Tags should not affect Eagles' plans


The Eagles haven't exactly advertised their free-agency plans, which is understandable. Now that the deadline for franchise and transition tags has passed, all we can say is that their plans likely haven't changed much.

Washington linebacker Brian Orakpo had the franchise tag placed on him. That takes him off the list of possible targets for the Eagles, but the odds were against them making a play for Orakpo. He is exactly the kind of free agent -- a guy who could command more money than his production warrants -- that general manager Howie Roseman has said the team is not interested in.

(That said, he's also exactly the kind of player that fans and media like to speculate about. Orakpo would be a perfect edge pass rusher in the Eagles 3-4 defense and signing him would mean not facing him twice a year.)

Another player that has been discussed as a possibility for the Eagles is Pittsburgh linebacker Jason Worilds. The Steelers placed the transition tag on Worilds, which means only that they would have the right to match any offer he receives.

If the Eagles were planning to take a shot at Worilds, that shouldn't slow them down. The Steelers do not have the cap space to match a carefully designed offer sheet. Indeed, to keep Worilds, Pittsburgh may have to release other players to create cap space. If LaMarr Woodley is a casualty, he could be a nice consolation prize. Bottom line: There just aren't that many pass rushers worth pursuing in free agency.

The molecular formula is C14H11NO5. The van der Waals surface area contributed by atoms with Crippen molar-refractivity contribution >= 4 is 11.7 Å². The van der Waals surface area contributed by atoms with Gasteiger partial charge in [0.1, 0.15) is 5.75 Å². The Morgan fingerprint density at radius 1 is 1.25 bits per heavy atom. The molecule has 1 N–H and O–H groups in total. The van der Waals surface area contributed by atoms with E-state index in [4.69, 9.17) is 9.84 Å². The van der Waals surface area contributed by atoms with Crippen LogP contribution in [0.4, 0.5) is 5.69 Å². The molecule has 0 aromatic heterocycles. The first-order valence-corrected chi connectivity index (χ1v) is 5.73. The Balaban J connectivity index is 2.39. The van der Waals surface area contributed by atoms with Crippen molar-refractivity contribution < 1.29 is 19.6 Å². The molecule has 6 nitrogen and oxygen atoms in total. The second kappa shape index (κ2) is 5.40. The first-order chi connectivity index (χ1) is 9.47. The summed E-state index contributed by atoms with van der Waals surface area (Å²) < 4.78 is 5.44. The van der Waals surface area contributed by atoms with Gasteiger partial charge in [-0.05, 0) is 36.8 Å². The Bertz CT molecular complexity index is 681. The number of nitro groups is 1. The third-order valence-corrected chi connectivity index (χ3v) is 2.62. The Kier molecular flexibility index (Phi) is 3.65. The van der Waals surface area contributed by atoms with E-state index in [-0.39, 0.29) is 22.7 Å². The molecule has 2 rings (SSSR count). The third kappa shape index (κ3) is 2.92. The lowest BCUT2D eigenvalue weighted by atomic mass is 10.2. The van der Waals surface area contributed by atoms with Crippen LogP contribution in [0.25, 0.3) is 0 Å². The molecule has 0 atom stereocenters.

Eagles defensive coordinator Bill Davis has often cited the Steelers' Dick LeBeau-coached defense as his model. It stands to reason Davis could use a big-time player who is already schooled in that style of play.

Neither of the top safeties were tagged, which makes for an intriguing scenario when free agency opens. Buffalo's Jairus Byrd and Cleveland T.J. Ward will be on the market. Both are 27. Both have been to the Pro Bowl. Either would be the Eagles' best safety since Brian Dawkins.

Is Roseman willing to make Byrd the highest paid safety in the NFL? That's what it will take? Would he make a run at Ward, who knows Davis from his stint in Cleveland?

Even if Ward and Byrd are not on Roseman's list, their presence in the market has a ripple effect. They will attract immediate attention from teams desperate for safety help. That will leave the next tier -- safeties like Miami's Chris Clemons and Carolina's Mike Mitchell -- for the Eagles to approach if that's the way they choose to go.